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Furukawa Review No.22

Development of a Non-Zero Dispersion-Shifted Fiber with Ultra-low Dispersion Slope

Naomi Kumano, Kazunori Mukasa, Misao Sakano and Hideya Moridaira


As a next-generation medium for overland fiber-optic transmission links that offers a wider range of signal wavelengths and Raman amplification, a new type of non-zero dispersion shifted fiber (NZ-DSF) has been developed, which has a dispersion slope only about one half that of conventional NZ-DSFs with low dispersion slope.
Generally speaking a lowering of the dispersion slope is accompanied by a contraction in the effective area of the core (Aeff), but what is needed, on the contrary, is an expansion of Aeff to overcome non-linear phenomena that hamper WDM transmission. In the work reported here it has been possible, by optimizing the refractive index profile, to lower the dispersion slope to only 0.020 ps/nm2/km, while maintaining Aeff at 45µm2--about the same as for conventional DSFs. Lowering the dispersion slope also resulted in a shift of the zero-dispersion wavelength to the shorter side, thereby not only expanding the transmission range but also enabling suppression of four wave mixing (FWM) in the pumping wavelength region when Raman amplification is applied.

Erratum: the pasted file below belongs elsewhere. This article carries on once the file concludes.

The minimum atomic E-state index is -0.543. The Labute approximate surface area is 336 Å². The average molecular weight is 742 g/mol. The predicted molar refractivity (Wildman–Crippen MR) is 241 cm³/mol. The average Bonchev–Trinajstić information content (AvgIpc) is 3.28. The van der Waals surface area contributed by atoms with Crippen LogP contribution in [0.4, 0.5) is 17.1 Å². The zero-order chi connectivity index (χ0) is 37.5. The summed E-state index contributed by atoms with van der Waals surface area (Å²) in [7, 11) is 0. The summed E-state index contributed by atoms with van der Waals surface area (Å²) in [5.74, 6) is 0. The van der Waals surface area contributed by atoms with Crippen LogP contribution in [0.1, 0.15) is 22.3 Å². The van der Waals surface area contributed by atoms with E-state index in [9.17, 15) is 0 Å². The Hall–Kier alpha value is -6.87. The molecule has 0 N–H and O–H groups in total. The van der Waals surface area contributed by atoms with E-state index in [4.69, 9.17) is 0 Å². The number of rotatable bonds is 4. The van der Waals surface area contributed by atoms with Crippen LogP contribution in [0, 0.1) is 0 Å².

It has been confirmed by a transmission simulator of the performance of the prototype NZ-DSF that 10 Gbps transmission can be achieved, and the application of a dispersion compensator for even higher rates is under consideration.

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